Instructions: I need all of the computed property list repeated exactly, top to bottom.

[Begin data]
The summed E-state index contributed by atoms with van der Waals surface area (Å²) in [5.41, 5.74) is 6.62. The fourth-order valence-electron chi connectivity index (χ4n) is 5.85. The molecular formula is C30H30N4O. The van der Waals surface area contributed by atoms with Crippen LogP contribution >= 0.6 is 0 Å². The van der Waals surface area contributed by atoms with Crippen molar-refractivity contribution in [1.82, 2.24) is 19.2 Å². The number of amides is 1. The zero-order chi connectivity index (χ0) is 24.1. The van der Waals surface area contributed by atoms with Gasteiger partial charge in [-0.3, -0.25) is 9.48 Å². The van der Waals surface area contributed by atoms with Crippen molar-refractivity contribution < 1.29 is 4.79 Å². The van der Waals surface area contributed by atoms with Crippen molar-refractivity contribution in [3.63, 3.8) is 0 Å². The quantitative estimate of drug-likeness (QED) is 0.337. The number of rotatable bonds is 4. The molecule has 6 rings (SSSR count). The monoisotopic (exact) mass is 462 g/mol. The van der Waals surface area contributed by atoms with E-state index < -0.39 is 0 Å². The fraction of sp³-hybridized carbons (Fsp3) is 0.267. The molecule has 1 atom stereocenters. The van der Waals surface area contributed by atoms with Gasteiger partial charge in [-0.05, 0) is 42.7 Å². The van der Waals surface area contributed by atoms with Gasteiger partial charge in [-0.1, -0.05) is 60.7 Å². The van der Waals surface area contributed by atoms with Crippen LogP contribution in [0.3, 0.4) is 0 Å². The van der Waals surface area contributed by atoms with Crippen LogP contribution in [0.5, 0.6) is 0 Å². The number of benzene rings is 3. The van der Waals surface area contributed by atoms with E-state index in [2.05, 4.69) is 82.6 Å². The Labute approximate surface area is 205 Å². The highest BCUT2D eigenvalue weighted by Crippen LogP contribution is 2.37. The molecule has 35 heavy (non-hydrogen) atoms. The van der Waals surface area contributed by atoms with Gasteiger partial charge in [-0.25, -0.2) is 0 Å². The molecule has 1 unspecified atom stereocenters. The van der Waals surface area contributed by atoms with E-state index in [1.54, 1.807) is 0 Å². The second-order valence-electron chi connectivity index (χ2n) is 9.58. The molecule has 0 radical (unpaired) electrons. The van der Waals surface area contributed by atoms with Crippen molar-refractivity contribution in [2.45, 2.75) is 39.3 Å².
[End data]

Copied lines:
The summed E-state index contributed by atoms with van der Waals surface area (Å²) in [5.41, 5.74) is 6.62. The fourth-order valence-electron chi connectivity index (χ4n) is 5.85. The molecular formula is C30H30N4O. The van der Waals surface area contributed by atoms with Crippen LogP contribution >= 0.6 is 0 Å². The van der Waals surface area contributed by atoms with Crippen molar-refractivity contribution in [1.82, 2.24) is 19.2 Å². The number of amides is 1. The zero-order chi connectivity index (χ0) is 24.1. The van der Waals surface area contributed by atoms with Gasteiger partial charge in [-0.3, -0.25) is 9.48 Å². The van der Waals surface area contributed by atoms with Crippen molar-refractivity contribution < 1.29 is 4.79 Å². The van der Waals surface area contributed by atoms with Crippen molar-refractivity contribution in [3.63, 3.8) is 0 Å². The quantitative estimate of drug-likeness (QED) is 0.337. The number of rotatable bonds is 4. The molecule has 6 rings (SSSR count). The monoisotopic (exact) mass is 462 g/mol. The van der Waals surface area contributed by atoms with E-state index < -0.39 is 0 Å². The fraction of sp³-hybridized carbons (Fsp3) is 0.267. The molecule has 1 atom stereocenters. The van der Waals surface area contributed by atoms with Gasteiger partial charge in [-0.05, 0) is 42.7 Å². The van der Waals surface area contributed by atoms with Gasteiger partial charge in [-0.1, -0.05) is 60.7 Å². The van der Waals surface area contributed by atoms with Crippen LogP contribution in [0.3, 0.4) is 0 Å². The van der Waals surface area contributed by atoms with Crippen LogP contribution in [0.5, 0.6) is 0 Å². The number of benzene rings is 3. The van der Waals surface area contributed by atoms with E-state index in [2.05, 4.69) is 82.6 Å². The Labute approximate surface area is 205 Å². The highest BCUT2D eigenvalue weighted by Crippen LogP contribution is 2.37. The molecule has 35 heavy (non-hydrogen) atoms. The van der Waals surface area contributed by atoms with Gasteiger partial charge in [-0.25, -0.2) is 0 Å². The molecule has 1 unspecified atom stereocenters. The van der Waals surface area contributed by atoms with E-state index in [1.54, 1.807) is 0 Å². The second-order valence-electron chi connectivity index (χ2n) is 9.58. The molecule has 0 radical (unpaired) electrons. The van der Waals surface area contributed by atoms with Crippen molar-refractivity contribution in [2.45, 2.75) is 39.3 Å².